Update on Gowanda projects provided by mayor
GOWANDA — Renovations and refurbishments continue in the village of Gowanda, as Mayor David Smith gave an update recently to members of the village board.
The overall update of various projects was multifaceted, but the two things providing the most excitement are the renovations to village parks, as well as the Thatcher Brook Flood Diversion plan.
He said Gateway Park is having its finishing touches put on it this summer, which involves finishing some of the landscaping, roads and pathways, then erecting signage for the park. Additionally, the soccer fields and play structure at Gateway Park also are due for expansion before the park is considered finished. Smith said while it may not be the route conventionally used to attract commerce, enhancing the natural aspects of the village is the modern solution.
“Everyone would love to have industries and factories and manufacturing abilities in the village, but it just isn’t that way anymore,” Smith said. “It’s not that way anywhere. Our next biggest advantage are our ecotourism opportunities like our waterfront. It’s important to draw people into the village by creating a space people want to come by and utilize.”
The main draw of Gateway Park is the amphitheater on the waterfront facing the cliff, which Smith said has been a big draw for event applications. Overall, Smith said there have been 16 requests to use Gateway Park for various events.
“There have been 16 requests for usage at various points at Gateway, from small to big,” Smith said. “We have one band scheduled there as part of an anniversary party. We have several birthday parties, book signings, general parties, and weddings. At the last board meeting, we had to clear up protocols for the event application because we’re getting so many people who want to use it and so many diverse events that we have to make sure we can safely accommodate all of those.”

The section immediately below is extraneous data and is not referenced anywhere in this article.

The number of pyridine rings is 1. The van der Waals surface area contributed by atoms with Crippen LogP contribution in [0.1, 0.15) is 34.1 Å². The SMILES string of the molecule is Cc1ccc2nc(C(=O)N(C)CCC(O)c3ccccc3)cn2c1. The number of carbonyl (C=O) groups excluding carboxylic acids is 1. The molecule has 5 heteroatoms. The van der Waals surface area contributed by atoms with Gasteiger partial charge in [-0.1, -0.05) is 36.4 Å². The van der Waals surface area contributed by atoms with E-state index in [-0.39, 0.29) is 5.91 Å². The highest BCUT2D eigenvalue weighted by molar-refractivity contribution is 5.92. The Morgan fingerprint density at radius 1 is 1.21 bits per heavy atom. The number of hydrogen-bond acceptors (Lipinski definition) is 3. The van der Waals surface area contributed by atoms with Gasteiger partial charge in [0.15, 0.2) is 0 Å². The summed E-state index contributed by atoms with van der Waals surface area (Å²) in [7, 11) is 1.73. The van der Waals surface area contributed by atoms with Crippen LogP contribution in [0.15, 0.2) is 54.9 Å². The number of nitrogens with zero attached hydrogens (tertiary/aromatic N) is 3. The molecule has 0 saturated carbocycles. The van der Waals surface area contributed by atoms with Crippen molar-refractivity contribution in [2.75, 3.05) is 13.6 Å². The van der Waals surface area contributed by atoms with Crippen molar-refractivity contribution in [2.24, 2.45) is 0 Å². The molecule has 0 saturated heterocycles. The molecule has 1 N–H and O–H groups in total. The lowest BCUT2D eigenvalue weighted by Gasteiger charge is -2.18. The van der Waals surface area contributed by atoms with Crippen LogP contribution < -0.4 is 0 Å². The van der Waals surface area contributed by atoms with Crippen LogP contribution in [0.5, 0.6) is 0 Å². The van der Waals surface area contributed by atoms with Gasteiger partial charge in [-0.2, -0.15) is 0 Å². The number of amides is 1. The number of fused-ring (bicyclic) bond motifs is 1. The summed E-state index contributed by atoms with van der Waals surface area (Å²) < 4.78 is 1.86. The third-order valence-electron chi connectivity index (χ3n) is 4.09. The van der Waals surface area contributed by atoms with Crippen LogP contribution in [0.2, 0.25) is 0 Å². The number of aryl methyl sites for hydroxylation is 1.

Creekside Park is also close to completion, which will also feature a small amphitheater and is in need of signage and improvements to the entrances. The construction on Creekside is expected to be completed by the end of this summer, with the total cost of both renovations being $2.5 million. The parks are both open to the public and are both heavily populated on a daily basis with bikers, joggers, and many other patrons enjoying the trails.
The other big project Smith noted was the Thatcher Brook Flood Diversion plan, which is almost to the point of being started. Smith said the DEC recently got funding, and the Primary Parties Agreement is close to being signed. This agreement will decide who pays for what in regard to the project. After that is signed, the project will enter the design phase. The project is expected to be completed within 24 months and when it is completed, Smith said the property value in the Village will go up a good amount.
“Once it’s done, property values will go up 23 to 27%,” Smith said, “because the flood plain will be significantly reduced or eliminated altogether. And those that have to pay flood insurance, which is most of the village including me, will no longer have to pay it because of that. This will open the door to have much more business interest in the village.”
Other projects going on in Gowanda include the reopening of the Hollywood Theater, which is booking events well into January. The parking lot behind the theater is also scheduled for a $350,000 renovation. The Point Peter FEMA project, which has been damaged since 2009 and again in 2014 has also had the money squared away and will be shifted so that it won’t flood in the future.
One other thing Smith is proud of, is that in 2017, Gowanda’s fiscal stress score was 55.8, meaning moderate levels of fiscal stress. Now, in 2021, the score is down to 1.6, meaning there is no fiscal stress, making them one of the highest ranked municipalities in all of Western New York.
“We in Gowanda are super excited to be progressing and moving forward during very challenging times,” Smith said. “In fact, it was recently remarked that Gowanda seems to be really progressing where others are often at a standstill. When I took over the mayor’s job, even though I had been a school official for a long time and I trusted my leadership skills, I never thought things would be going as well as they are.”
Overall, the projects will cost $20,628,223. Smith said credit for Gowanda’s progress goes to the community for working with the village, the village board, treasurer Traci Hopkins, Clerk Danielle Wagner, Deputy Mayor Carol Sheibley, Andy Burr, and the employees who manage people, the public, and budgets.